Raymond V. Ingersoll Houses has twenty buildings, 6 and 11-stories tall with 1,823 apartments. Completed February 24, 1944, the 22.9-acre Brooklyn complex is bordered by Park and Myrtle Avenues, and Saint Edwards and Prince Streets.
The buildings in this development were constructed with reinforced cast-in-place concrete superstructures enclosed by solid masonry walls comprised of 1 wythe of 4” nominal face brick and 1 wythe of 6” nominal concrete masonry block backup (typically cinder or lightweight concrete block), finished at the interior with painted plaster. It is possible that an asphaltic coating was applied to the interior face of the CMU backup for damp-proofing. Header courses located every 6th course bond the face brick to the backup CMU. If constructed similar to other developments of this type and era, the coursing is laid out so that a face-brick header course rests directly upon each slab. The backup is interrupted at concrete columns, and at the concrete spandrel beam at each floor. In similar developments, the face brick is tied back to the columns, with corrugated galvanized steel ties set in dovetail slots which in turn were cast into the concrete. Neither the presence or condition of these brick-ties has been confirmed at this development, as the condition is not exposed.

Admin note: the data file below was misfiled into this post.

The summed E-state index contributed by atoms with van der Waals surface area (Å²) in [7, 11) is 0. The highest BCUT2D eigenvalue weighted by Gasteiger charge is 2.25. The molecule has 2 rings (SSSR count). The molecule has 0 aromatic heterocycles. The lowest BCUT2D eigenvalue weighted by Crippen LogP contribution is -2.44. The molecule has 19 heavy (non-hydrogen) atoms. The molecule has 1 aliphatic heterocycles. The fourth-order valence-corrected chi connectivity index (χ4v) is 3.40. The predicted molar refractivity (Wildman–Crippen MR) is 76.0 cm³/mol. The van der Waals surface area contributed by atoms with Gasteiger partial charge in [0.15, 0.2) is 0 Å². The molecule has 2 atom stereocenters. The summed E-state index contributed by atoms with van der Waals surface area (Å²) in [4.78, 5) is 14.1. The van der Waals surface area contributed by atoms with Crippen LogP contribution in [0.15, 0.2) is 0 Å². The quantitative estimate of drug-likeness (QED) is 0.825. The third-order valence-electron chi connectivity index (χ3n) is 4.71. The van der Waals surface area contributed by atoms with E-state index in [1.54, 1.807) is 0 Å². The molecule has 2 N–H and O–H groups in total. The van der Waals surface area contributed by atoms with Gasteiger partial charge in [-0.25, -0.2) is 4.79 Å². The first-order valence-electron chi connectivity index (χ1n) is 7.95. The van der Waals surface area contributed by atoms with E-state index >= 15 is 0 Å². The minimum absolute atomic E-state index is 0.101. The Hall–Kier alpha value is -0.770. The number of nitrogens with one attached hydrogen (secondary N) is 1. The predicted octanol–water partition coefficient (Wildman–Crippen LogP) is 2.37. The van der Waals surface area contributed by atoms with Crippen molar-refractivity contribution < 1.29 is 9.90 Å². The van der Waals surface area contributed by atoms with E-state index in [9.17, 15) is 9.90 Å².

Whitman Houses are located near historic Fort Greene Park in Brooklyn. The development was constructed as Fort Greene Houses by NYCHA in 1944 in part to address the pressing housing needs of the thousands of employees at the nearby Brooklyn Navy Yard, and was later renamed after famous author Walt Whitman.
The intervening 60 years have taken a toll on the thirty-five buildings. The required repairs include masonry repair and replacement, new lintels at windows, and replacement of aging curtain wall windows at the entrances. Nelligan White and NYCHA investigated several options for addressing the deteriorating parapets, including at last a modular metal perimeter guardrail.